Science has just published a new analysis of ice core data from Antarctica, covering the last 800,000 years.In brief, the authors worked on the ice core dating problem (previous attempts at dating each tiny slice of ice had error bars measured in centuries -- way to wide for comfort). With five synchronized independent ice cores now available, and with ice core events now matched to the Laschamp geomagnetic event (41,000 years ago) via the bipolar "seesaw" hypothesis, it is possible to be much more accurate with the dating.The result still has some residual error, and as before that error increases with the depth of each core. However, it is now possible to resolve the dates of four critical rapid warming events to within a century or so, for both temperatures and carbon dioxide.Their conclusion: up to the limit of their temporal resolution, the increase in temperature and carbon dioxide are essentially synchronous. There is no resolvable lag of either variable behind the other. The circa 800-year lag of temperature rise behind CO2 rise is not visible in the high-resolution data.On scales less than a century, the ice core data is silent. Perhaps someday, with many more cores and much better synchronization tools, it may be possible to draw conclusions about which variable causes what kind of change, and on precisely what time scale, but we aren't there yet.Authors' Abstract:Understanding the role of atmospheric CO2 during past climate changes requires clear knowledge of how it varies in time relative to temperature. Antarctic ice cores preserve highly resolved records of atmospheric CO2 and Antarctic temperature for the past 800,000 years. Here we propose a revised relative age scale for the concentration of atmospheric CO2 and Antarctic temperature for the last deglacial warming, using data from five Antarctic ice cores. We infer the phasing between CO2 concentration and Antarctic temperature at four times when their trends change abruptly. We find no significant asynchrony between them, indicating that Antarctic temperature did not begin to rise hundreds of years before the concentration of atmospheric CO2, as has been suggested by earlier studies.Editor's Summary:Changes in the concentration of atmospheric CO2 and surface air temperature are closely related. However, temperature can influence atmospheric CO2 as well as be influenced by it. Studies of polar ice cores have concluded that temperature increases during periods of rapid warming have preceded increases in CO2 by hundreds of years. Parrenin et al. present a revised age scale for the atmospheric component of Antarctic ice cores, based on the isotopic composition of the N2 that they contain, and suggest that temperature and CO2 changed synchronously over four intervals of rapid warming during the last deglaciation.www.sciencemag.org/content/339/6123/1060.abstractThe link given above is only for the abstract. The actual paper is hidden behind a pay wall -- contact me for assistance.Loren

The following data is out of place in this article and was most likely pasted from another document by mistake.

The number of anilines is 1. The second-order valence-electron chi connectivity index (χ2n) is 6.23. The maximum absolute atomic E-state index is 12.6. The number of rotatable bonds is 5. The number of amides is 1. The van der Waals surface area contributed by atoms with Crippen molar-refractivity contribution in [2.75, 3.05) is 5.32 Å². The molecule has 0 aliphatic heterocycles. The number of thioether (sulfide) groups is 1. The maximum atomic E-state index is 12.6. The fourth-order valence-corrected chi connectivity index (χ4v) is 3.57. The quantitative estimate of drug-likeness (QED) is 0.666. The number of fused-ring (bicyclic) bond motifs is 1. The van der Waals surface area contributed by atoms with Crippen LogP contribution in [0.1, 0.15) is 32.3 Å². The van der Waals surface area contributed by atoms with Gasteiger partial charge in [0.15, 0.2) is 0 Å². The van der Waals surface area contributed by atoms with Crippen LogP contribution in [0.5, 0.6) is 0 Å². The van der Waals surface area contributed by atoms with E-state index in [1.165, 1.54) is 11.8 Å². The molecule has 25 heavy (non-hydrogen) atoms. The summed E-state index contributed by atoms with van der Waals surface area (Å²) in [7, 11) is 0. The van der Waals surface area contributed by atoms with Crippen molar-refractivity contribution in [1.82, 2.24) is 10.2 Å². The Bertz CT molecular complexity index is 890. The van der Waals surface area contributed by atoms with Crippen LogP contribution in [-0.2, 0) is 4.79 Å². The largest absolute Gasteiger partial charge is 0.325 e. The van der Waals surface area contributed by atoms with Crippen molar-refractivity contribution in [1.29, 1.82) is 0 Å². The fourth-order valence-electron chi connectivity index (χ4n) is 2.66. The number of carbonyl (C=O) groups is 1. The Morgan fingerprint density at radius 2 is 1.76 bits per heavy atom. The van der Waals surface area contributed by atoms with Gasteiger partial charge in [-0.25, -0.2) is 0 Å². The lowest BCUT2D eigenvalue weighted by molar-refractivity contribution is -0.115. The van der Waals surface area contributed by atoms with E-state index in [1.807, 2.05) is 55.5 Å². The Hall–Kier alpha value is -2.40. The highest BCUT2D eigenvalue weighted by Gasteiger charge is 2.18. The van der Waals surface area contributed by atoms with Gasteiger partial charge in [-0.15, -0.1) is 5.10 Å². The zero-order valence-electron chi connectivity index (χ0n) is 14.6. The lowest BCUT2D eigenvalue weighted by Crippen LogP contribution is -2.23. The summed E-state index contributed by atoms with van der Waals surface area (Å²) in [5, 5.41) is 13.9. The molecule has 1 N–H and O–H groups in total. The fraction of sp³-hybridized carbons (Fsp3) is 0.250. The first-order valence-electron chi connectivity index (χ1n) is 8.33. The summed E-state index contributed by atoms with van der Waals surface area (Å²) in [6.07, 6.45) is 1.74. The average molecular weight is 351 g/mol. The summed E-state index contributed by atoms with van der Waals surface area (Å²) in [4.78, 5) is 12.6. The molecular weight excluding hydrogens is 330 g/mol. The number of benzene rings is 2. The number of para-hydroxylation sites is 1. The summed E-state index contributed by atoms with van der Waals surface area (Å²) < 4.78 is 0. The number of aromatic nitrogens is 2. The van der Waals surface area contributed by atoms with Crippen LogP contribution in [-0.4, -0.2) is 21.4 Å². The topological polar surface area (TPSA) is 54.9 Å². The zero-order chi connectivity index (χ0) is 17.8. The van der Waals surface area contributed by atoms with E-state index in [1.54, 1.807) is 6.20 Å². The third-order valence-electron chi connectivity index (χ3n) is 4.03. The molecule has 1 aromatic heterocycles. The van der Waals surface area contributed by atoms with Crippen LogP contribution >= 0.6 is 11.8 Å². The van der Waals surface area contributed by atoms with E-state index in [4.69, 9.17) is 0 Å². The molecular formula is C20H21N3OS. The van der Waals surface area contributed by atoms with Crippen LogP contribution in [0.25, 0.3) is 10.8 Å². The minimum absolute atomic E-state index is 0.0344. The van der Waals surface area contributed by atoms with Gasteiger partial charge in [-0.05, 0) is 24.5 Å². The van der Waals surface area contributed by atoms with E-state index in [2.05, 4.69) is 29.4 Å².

Ah, scooped. Here is the summary I wrote.As long as snow is simply packed tight and not yet impermeable ice, atmospheric gasses will continue to diffuse to lower and older layers of packed snow. How to measure how long this diffusion went on? Measure the percentage of nitrogen-15 which diffuses to lower layers faster than nitrogen-14.Of the nitrogen gas that makes up about 78 percent of the atmosphere, some molecules contain atoms of nitrogen-14’s heavier brother, nitrogen-15. Simply because of gravity, the heavier nitrogen-15 will be over-represented near the bottom of the diffusion zone and therefore also in this ice. The thicker the diffusion zone, the more prevalent nitrogen-15 will be. (You can think of a footrace between a fast and slow person—the longer the sprint, the greater the fast person’s lead at the finish.)So by measuring the ratio of nitrogen isotopes in the air bubbles, glaciologists can infer how big the offset between contemporaneous ice and air must have been.Using this technique, a group of European researchers analyzed the timing of events at the end of the last ice age in the EPICA Dome C ice core from Antarctica. The original study that examined the record of carbon dioxide in this core put the start of the warming 800±600 years before the rise in carbon dioxide 18,000 years ago. Using the new age scale, however, the new study sees the change in CO2 leading by a statistically insignificant 10±160 years. In other words, as near we can determine, they happened at the same time.The study also looked at three prominent wiggles in the 8,000 years that followed. They largely showed the same behavior—with CO2 and temperature changing at about the same time—though temperature appeared to lead by at least several decades in one instance.http://arstechnica.com/science/2013/02/ice-age-chicken-and-e...AGW skeptics love to cite the belief that temperature rise in the Antartic preceded CO2 rise by about a thousand years. This new study points to a simultaneous rise.Peter